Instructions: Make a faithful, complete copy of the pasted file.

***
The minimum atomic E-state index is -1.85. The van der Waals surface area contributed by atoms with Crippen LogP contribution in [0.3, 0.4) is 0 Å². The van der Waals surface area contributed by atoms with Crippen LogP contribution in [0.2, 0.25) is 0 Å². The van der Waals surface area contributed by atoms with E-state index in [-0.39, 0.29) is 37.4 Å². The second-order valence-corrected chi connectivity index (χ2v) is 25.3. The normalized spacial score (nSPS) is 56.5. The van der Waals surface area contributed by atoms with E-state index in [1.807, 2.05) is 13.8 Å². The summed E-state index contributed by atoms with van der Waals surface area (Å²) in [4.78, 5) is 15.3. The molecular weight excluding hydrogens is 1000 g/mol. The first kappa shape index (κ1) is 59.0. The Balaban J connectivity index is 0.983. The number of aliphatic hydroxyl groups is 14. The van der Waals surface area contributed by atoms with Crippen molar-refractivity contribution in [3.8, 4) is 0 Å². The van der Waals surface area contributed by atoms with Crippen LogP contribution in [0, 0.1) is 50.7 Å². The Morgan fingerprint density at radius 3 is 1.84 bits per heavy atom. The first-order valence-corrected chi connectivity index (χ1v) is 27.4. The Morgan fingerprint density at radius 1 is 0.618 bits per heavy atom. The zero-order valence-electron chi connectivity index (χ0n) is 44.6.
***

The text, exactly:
The minimum atomic E-state index is -1.85. The van der Waals surface area contributed by atoms with Crippen LogP contribution in [0.3, 0.4) is 0 Å². The van der Waals surface area contributed by atoms with Crippen LogP contribution in [0.2, 0.25) is 0 Å². The van der Waals surface area contributed by atoms with E-state index in [-0.39, 0.29) is 37.4 Å². The second-order valence-corrected chi connectivity index (χ2v) is 25.3. The normalized spacial score (nSPS) is 56.5. The van der Waals surface area contributed by atoms with E-state index in [1.807, 2.05) is 13.8 Å². The summed E-state index contributed by atoms with van der Waals surface area (Å²) in [4.78, 5) is 15.3. The molecular weight excluding hydrogens is 1000 g/mol. The first kappa shape index (κ1) is 59.0. The Balaban J connectivity index is 0.983. The number of aliphatic hydroxyl groups is 14. The van der Waals surface area contributed by atoms with Crippen molar-refractivity contribution in [3.8, 4) is 0 Å². The van der Waals surface area contributed by atoms with Crippen LogP contribution in [0, 0.1) is 50.7 Å². The Morgan fingerprint density at radius 3 is 1.84 bits per heavy atom. The first-order valence-corrected chi connectivity index (χ1v) is 27.4. The Morgan fingerprint density at radius 1 is 0.618 bits per heavy atom. The zero-order valence-electron chi connectivity index (χ0n) is 44.6.